15 Years - The Brenham Blast
It wasn't thunder. There were clear blue skies outside. Was it a big truck going by? We weren't near any major roads. An earthquake? In Houston, no... I didn't know what was happening, the doors were rattling, the curtains were swaying, and the blinds were beating against the windows. Finally, it all stopped.
Since it was a school morning, my mom opened my door a few minutes later. She wanted to make sure I was up for school. Even though I was 13, I couldn't help what I said next. "What... the f***... was that?!"
My words didn't phase my mom. A look in her eyes told me she felt the same way, "I don't know! It woke me up too!" We got up and turned on the news. The entire city of Houston, Texas, felt it, but no one know what it was yet. News helicopters were up in the air looking for smoke. Everything seemed to be learning towards an explosion at this point.
In previous years, the Texas Gulf Coast has had numerous plant explosions. The most famous of which was the Philips 66 explosion in the late 80s. People could see the black smoke for miles. There has been a good handful of industrial accidents which have triggered plant explosions and so most Houstonians would think "plant explosion" before they'd think "earthquake," and go looking outside for smoke.
On this morning however, with all of Houston feeling it, there was no smoke to be seen. Everyone was confused. I got on the school bus and headed into school. I had a walkman with me and I listened to the news on the ride in for further updates.
(Image not from the same incident) Word came in that something had happened 40 miles northwest of Houston, in a small country town called Brenhem, Texas. News helicopters were now flying out that way to investigate. I couldn't believe this could have been related. I thought, whatever happened out there, must be a coincidence. That was too far away. If it was Brenham, Texas, whatever happened must have been MASSIVE! ...it was.
At 7:14am, near Brenham, Texas, an under ground natural gas storage tank leaked. The gas escaped the earth and blended in with the early morning fog. A car drove by and triggered an explosion with the force of a 3 kiloton bomb. A massive fireball transversed the landscape. Two homes were leveled. 3 people were killed, 23 more people were injured, and the damage was estimated to have been $6.5 million. Homes were leveled, blown off their foundain, and windows were blown out in neighboring towns. A lot of injuries actually came from the nearby town of Wesley, Texas.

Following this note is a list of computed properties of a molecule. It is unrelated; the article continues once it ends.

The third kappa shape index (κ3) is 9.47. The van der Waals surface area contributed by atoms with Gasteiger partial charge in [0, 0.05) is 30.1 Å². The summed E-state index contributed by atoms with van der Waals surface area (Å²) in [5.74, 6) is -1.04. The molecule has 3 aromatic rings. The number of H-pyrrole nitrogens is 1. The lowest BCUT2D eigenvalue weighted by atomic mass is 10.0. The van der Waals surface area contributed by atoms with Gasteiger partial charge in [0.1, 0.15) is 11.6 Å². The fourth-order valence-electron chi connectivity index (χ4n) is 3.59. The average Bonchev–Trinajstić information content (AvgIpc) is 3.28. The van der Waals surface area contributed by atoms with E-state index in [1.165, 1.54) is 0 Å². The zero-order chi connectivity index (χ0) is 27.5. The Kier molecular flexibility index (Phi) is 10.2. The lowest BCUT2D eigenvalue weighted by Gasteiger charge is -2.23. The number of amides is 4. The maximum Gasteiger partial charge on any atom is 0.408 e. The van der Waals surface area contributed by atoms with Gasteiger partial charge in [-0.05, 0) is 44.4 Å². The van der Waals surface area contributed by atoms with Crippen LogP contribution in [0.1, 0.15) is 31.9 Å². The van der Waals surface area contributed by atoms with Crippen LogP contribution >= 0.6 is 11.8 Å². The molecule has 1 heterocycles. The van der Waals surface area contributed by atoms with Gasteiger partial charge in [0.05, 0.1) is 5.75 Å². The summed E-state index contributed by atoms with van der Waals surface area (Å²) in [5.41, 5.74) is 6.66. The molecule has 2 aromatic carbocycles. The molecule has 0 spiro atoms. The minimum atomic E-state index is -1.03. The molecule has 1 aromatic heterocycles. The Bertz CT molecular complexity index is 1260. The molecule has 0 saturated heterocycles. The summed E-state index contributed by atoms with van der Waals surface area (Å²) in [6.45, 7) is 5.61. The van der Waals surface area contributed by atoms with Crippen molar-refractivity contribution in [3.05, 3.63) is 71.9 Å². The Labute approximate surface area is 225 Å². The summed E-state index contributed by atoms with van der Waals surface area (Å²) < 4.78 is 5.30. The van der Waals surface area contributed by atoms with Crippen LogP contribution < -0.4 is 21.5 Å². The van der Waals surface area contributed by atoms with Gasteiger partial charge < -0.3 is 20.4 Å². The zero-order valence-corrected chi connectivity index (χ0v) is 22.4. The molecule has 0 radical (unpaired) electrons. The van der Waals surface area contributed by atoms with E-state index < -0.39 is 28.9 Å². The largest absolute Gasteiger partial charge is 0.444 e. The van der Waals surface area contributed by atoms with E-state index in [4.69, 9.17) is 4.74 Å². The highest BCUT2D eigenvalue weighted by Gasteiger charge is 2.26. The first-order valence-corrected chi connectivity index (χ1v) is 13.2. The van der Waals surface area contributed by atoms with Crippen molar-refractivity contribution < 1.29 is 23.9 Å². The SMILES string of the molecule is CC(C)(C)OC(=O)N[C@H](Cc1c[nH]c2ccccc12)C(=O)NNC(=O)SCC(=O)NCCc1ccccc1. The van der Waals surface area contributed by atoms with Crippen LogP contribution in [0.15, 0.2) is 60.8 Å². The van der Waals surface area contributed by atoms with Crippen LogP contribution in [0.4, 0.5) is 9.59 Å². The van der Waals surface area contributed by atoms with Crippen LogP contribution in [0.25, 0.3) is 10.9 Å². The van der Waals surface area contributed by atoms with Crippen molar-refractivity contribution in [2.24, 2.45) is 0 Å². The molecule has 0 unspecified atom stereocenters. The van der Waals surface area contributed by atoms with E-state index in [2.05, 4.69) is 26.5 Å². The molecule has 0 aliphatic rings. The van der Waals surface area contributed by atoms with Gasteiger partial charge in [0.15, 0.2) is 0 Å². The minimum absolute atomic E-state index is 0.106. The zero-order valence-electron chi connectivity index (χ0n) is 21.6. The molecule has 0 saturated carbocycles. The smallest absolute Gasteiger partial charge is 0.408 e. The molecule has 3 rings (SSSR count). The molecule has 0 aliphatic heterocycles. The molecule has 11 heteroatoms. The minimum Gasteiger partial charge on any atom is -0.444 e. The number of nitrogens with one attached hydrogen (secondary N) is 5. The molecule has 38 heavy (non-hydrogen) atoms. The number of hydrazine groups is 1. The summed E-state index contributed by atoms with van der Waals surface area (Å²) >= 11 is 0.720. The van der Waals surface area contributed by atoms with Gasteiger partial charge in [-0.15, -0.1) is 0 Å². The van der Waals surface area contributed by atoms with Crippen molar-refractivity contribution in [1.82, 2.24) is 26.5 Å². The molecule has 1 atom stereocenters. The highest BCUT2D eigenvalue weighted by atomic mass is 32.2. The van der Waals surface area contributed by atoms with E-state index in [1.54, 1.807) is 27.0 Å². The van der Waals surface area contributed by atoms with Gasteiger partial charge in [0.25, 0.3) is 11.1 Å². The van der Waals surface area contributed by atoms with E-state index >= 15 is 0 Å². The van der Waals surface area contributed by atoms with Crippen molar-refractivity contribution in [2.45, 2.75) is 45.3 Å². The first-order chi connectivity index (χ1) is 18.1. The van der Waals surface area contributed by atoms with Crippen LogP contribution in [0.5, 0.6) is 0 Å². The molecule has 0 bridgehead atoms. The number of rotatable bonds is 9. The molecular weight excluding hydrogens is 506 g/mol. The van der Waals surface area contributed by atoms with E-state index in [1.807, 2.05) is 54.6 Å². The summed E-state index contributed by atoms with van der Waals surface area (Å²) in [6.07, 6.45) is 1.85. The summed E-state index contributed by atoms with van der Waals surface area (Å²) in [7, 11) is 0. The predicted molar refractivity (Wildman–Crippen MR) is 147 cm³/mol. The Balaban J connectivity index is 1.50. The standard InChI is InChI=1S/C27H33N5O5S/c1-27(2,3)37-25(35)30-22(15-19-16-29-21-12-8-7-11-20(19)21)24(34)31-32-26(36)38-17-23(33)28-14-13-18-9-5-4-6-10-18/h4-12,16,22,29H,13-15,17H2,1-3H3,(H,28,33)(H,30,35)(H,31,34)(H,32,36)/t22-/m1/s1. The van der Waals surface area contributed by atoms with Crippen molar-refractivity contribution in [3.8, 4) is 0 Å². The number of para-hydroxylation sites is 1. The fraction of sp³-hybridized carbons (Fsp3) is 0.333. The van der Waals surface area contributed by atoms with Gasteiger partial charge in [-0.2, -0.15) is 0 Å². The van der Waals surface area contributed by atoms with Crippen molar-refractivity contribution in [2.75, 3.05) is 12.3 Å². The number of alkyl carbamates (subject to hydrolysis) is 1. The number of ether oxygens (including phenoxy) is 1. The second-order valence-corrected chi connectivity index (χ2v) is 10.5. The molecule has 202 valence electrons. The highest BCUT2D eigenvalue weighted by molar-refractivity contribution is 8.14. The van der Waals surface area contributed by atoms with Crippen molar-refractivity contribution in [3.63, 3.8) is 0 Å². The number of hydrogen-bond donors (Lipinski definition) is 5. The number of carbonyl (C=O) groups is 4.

The blast was estimated to have been as strong as a small earthquake, 3.5 to 4.0 at least, and in a coastal region like southeast Texas, the effects can be felt for quite some distance. People reported shaking from as far West as Austin, Texas, all the way to the coast, and as far East as the Texas-Louisiana state line.
I can't believe I felt it. It was the first earthquake I ever felt and it wasn't even a real earthquake! I still can't believe how such an explosion can be felt from so far away, how it shook my house and made things rattle for more than just a couple of seconds. I mean I had time to sit up in bed, realize that I was awake, and that my house was shaking. I was stunned that I could experience something like that for as long as it lasted.
I guess, 15 years later, I still am a biut surprised, because I still remember this as if it were yesterday. It definitely made a lasting impression on me. A part of my job actually covers "safety" now and I'll never forget what happened in Brenhan, Texas. I try to be mindful of every safety concern, including what actions I should take, should there be a gas leak at work. I've already had to deal with a fire, as some of you may remember...
So, on April 7th, 2007, here's to looking back, to the lives lost, to the changes made in the industry because of this one incident, alone, and here's to hoping something like this never happens in my homeland again. I know it will... but I hope lives are spared in the future and that the situation will be handled better than it was in Brenham, Texas, or Edison, N.J. in 1994...